Unless you have been logged off the internet for the past year, the internet and culture have been obsessed with director Greta Gerwig’s upcoming hit, Barbie. Yes, I'm already calling it a hit, and for good reason. There are so many events that have come together to make this movie a success, whether the critics agree or not. From Barbie-core, the iconic red carpet outfits from Margot Robbie, the feet, and the Oppenheimer v. Barbie rivalry that the next generations will wish they could have lived through, the film has already become a cult classic that will stand the test of time.
But this level of success and excitement wasn’t always circulating within the entertainment industry the constantly relevant yet polarizing fashion doll.
The idea of a Barbie film has been around for nearly a decade. Sony Pictures originally had the rights to Barbie and spent years trying to get the movie off the ground. Amy Schumer and Anne Hathaway were attached to the project, then weren’t. The same goes for the creative talent tasked with creating a Barbie movie.
'Barbie'Credit: Warner Bros. PicturesDiablo Cody, the Oscar-winning screenwriter of Juno, was tasked to write a Barbie movie for Sony. Unfortunately, she exited the film in 2018, telling ScreenCrush, “I was literally incapable of turning in a Barbie draft. God knows I tried.”
“I think I know why I shit the bed,” Cody said. “When I was first hired for this, I don’t think the culture had not embraced the femme or the bimbo as valid feminist archetypes yet. If you look up Barbie on TikTok you’ll find this wonderful subculture that celebrates the feminine, but in 2014, taking this skinny blonde white doll and making her into a heroine was a tall order.”
Cody seems to have wanted to make Barbie a bimbo archetype, similar to the himbo male archetype that has been embraced for decades. Women in film, however, have often had to fit a very constrained mold of feminism to appeal to a larger audience. I mean, we are still living in a time when people refer to "female-centric" entertainment as low-art.
'Barbie'Credit: Warner Bros. PicturesLuckily, this is an idea that has cracked, largely thanks to TikTok and its embrace of micro-archetypes and a new wave of feminism that is coming to light after the #MeToo movement.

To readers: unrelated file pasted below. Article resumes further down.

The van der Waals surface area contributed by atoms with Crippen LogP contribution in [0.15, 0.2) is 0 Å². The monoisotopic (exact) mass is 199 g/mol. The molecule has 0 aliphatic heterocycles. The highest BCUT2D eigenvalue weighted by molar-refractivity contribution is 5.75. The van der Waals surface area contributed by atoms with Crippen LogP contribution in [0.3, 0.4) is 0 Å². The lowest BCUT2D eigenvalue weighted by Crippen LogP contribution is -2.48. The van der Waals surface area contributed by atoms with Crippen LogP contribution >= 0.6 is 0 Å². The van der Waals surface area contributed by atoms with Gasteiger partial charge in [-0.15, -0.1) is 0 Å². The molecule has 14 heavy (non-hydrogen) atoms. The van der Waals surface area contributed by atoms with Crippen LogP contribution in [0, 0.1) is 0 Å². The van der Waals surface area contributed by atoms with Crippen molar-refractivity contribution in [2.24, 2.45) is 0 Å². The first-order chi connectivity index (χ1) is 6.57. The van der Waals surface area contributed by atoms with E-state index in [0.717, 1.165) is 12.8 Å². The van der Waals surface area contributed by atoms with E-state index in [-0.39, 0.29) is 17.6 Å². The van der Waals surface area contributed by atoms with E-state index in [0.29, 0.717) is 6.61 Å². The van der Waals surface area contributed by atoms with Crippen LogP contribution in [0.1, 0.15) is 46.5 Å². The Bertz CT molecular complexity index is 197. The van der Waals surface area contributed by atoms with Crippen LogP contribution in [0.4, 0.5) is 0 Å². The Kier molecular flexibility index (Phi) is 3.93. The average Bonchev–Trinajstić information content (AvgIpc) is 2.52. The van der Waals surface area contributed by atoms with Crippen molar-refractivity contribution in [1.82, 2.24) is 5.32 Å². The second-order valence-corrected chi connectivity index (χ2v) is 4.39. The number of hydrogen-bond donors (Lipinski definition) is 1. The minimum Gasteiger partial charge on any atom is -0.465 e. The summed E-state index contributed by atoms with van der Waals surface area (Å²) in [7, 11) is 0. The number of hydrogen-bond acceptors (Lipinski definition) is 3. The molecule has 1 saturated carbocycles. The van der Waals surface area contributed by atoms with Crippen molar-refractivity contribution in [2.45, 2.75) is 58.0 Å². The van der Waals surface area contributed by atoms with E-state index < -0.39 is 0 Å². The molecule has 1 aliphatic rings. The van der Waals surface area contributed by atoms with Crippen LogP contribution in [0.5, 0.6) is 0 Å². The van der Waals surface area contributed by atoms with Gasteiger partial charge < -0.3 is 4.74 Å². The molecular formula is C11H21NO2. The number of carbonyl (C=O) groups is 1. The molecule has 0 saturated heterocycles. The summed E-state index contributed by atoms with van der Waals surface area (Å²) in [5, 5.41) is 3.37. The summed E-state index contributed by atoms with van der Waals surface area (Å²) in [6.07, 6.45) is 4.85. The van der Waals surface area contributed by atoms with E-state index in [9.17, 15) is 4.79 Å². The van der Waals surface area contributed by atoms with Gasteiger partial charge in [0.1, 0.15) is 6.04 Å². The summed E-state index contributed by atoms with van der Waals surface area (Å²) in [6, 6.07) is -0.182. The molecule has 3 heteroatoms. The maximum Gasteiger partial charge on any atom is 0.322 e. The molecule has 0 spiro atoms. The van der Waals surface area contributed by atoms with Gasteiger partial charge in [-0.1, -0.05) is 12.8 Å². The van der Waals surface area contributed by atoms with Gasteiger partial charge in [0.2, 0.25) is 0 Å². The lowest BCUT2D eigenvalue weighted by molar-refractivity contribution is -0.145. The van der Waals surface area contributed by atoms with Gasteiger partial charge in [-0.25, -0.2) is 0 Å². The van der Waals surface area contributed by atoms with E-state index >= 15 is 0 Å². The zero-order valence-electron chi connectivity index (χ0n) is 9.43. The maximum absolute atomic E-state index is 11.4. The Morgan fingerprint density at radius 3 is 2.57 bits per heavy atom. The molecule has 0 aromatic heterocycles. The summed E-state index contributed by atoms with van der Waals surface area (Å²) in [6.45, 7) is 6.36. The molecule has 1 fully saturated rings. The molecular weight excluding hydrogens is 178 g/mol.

Here is the other thing: Barbie has had a problematic past, but she is also constantly evolving and reflecting the cultural ideas of what a young woman can be in a male-dominated world. She is the first fashion doll when the world was full of baby dolls. She, and the many interactions of her that are different races, ethnicities, shapes, sizes, and disabilities, have no boundaries, but it is possible that Hollywood executives don’t think about the infinitude of a doll’s story.
This is a factor that Cody was constantly battling as she tried to write draft after draft when the studio kept trying to push for something like Warner Bros.' massive meta-comedy animated hit, The Lego Movie, which grossed $468 million worldwide (according to Box Office Mojo) and landed an Oscar nomination for Best Original Song.
“I heard endless references to The Lego Movie in development,” Cody toldGQ magazine, “and it created a problem for me because they had done it so well. Any time I came up with something meta, it was too much like what they had done. It was a roadblock for me, but now enough time has passed that they can just cast [The Lego Movie antagonist] Will Ferrell as the antagonist in a real-life Barbie movie and nobody cares.”
Will Ferrell as the CEO of Mattel in 'Barbie'Credit: Warner Bros. PicturesEventually, Mattel bought the rights back to Barbie and spent time looking for the right creative partner to do the fashion doll justice on the silver screen. After finding their champion in Margot Robbie, who portrays the main Barbie in Barbie, landing on Gerwig as a writer/director, and that infamous Letterboxd account that showed which movies Margot was possibly watching for Barbie, the success of the film in the current culture seems inevitable.
“The right place at the right time” seems to be a mantra in Hollywood that still holds true.
Sometimes, you have a fantastic story that is fitting to go straight into development and proves to be a moderate success, launching your career. Other times, you have a great story that the world isn’t ready for… yet. Your story might be too forward-thinking for the majority of mainstream audiences, according to Hollywood executives who get to push the button to greenlight your script. This doesn’t mean that the story you are telling doesn’t have a place in cinema because it does. Don't quit writing stories that matter to you because they will matter to everyone eventually.
Being a writer means that you are listening to the world around you, taking the temperature, and asking how you can reflect this energy in a story that speaks to you. Don’t be disappointed if your screenplay doesn’t sell right away. Keep writing and fine-tuning your story. Don’t forego your dream of storytelling.
Just keep writing!
Source: GQ Magazine